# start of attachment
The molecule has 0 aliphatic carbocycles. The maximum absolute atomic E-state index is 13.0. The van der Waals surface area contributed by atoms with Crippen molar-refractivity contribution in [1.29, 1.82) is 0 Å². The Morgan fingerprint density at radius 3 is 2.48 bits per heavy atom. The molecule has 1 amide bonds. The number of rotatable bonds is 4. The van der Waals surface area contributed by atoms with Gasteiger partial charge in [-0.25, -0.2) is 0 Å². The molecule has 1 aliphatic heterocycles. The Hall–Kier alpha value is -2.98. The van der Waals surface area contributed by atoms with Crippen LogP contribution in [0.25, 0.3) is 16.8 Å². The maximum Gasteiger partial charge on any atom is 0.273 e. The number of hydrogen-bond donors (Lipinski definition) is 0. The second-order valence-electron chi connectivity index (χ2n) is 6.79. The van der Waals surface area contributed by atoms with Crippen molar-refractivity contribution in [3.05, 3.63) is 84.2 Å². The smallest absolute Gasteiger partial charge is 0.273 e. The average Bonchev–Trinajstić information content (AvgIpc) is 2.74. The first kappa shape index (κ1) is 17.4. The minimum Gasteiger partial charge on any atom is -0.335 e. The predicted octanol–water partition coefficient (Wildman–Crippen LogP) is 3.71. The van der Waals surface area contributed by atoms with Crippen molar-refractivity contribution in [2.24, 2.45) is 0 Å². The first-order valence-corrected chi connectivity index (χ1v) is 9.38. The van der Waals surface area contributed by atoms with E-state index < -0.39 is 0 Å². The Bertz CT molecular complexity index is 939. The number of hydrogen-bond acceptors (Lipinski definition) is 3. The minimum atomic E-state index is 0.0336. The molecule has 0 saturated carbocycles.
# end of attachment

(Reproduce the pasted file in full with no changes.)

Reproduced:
The molecule has 0 aliphatic carbocycles. The maximum absolute atomic E-state index is 13.0. The van der Waals surface area contributed by atoms with Crippen molar-refractivity contribution in [1.29, 1.82) is 0 Å². The Morgan fingerprint density at radius 3 is 2.48 bits per heavy atom. The molecule has 1 amide bonds. The number of rotatable bonds is 4. The van der Waals surface area contributed by atoms with Gasteiger partial charge in [-0.25, -0.2) is 0 Å². The molecule has 1 aliphatic heterocycles. The Hall–Kier alpha value is -2.98. The van der Waals surface area contributed by atoms with Crippen LogP contribution in [0.25, 0.3) is 16.8 Å². The maximum Gasteiger partial charge on any atom is 0.273 e. The number of hydrogen-bond donors (Lipinski definition) is 0. The second-order valence-electron chi connectivity index (χ2n) is 6.79. The van der Waals surface area contributed by atoms with Crippen molar-refractivity contribution in [3.05, 3.63) is 84.2 Å². The smallest absolute Gasteiger partial charge is 0.273 e. The average Bonchev–Trinajstić information content (AvgIpc) is 2.74. The first kappa shape index (κ1) is 17.4. The minimum Gasteiger partial charge on any atom is -0.335 e. The predicted octanol–water partition coefficient (Wildman–Crippen LogP) is 3.71. The van der Waals surface area contributed by atoms with Crippen molar-refractivity contribution in [2.24, 2.45) is 0 Å². The first-order valence-corrected chi connectivity index (χ1v) is 9.38. The van der Waals surface area contributed by atoms with E-state index < -0.39 is 0 Å². The Bertz CT molecular complexity index is 939. The number of hydrogen-bond acceptors (Lipinski definition) is 3. The minimum atomic E-state index is 0.0336. The molecule has 0 saturated carbocycles.